Cubs fire team psychologist, who had bizarre relationship with players
If any of the Chicago Cubs are having problems that they want to discuss with a professional next season, they will have to sit down and chat with a new doctor. Marc Strickland, the team’s psychologist, was fired over the weekend. Strickland has reportedly been on the psychologist hot seat for a while, but ownership had been insistent upon keeping him around.
According to the Paul Sullivan of the Chicago Tribune, Cubs president of baseball operations Theo Epstein made the decision to fire Strickland. Why? Because he had an extremely bizarre relationship with the players.
Not only was Strickland available for consultation with players, the specialist in sports psychology had his own locker at home and on the road, dressed in team workout gear and played catch and shagged balls before games during batting practice.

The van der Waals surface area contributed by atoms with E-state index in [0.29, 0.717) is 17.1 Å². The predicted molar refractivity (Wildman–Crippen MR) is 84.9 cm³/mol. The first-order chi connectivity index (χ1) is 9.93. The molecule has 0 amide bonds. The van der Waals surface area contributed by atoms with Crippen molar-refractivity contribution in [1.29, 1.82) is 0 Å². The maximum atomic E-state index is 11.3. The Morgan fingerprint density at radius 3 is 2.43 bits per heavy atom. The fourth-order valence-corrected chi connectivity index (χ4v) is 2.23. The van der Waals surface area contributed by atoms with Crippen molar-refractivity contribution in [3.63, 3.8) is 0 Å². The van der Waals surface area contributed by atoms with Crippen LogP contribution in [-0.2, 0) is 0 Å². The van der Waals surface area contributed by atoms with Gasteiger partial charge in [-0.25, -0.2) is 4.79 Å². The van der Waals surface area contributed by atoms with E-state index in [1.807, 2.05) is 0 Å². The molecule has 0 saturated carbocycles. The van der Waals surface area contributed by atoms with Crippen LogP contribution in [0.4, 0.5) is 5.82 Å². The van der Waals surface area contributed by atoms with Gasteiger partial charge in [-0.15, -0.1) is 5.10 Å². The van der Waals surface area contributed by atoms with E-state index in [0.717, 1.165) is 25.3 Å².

Early in his first year in the majors, Strickland even stood in the dugout tunnel at Wrigley Field after victories, bumping fists with players as though he was part of the team.
The team psychologist is a person players should feel comfortable talking to, but he certainly shouldn’t be shagging fly balls and chumming it up with the team. It’s hard to maintain a professional relationship when you’re just another one of the guys, which is what Strickland seemed to be.
Sullivan added that outfielder Nate Schierholtz was asked what Strickland’s “purpose” was with the team, and he responded, “I’m not really sure.” That should tell you all you need to know.
H/T Eye on Baseball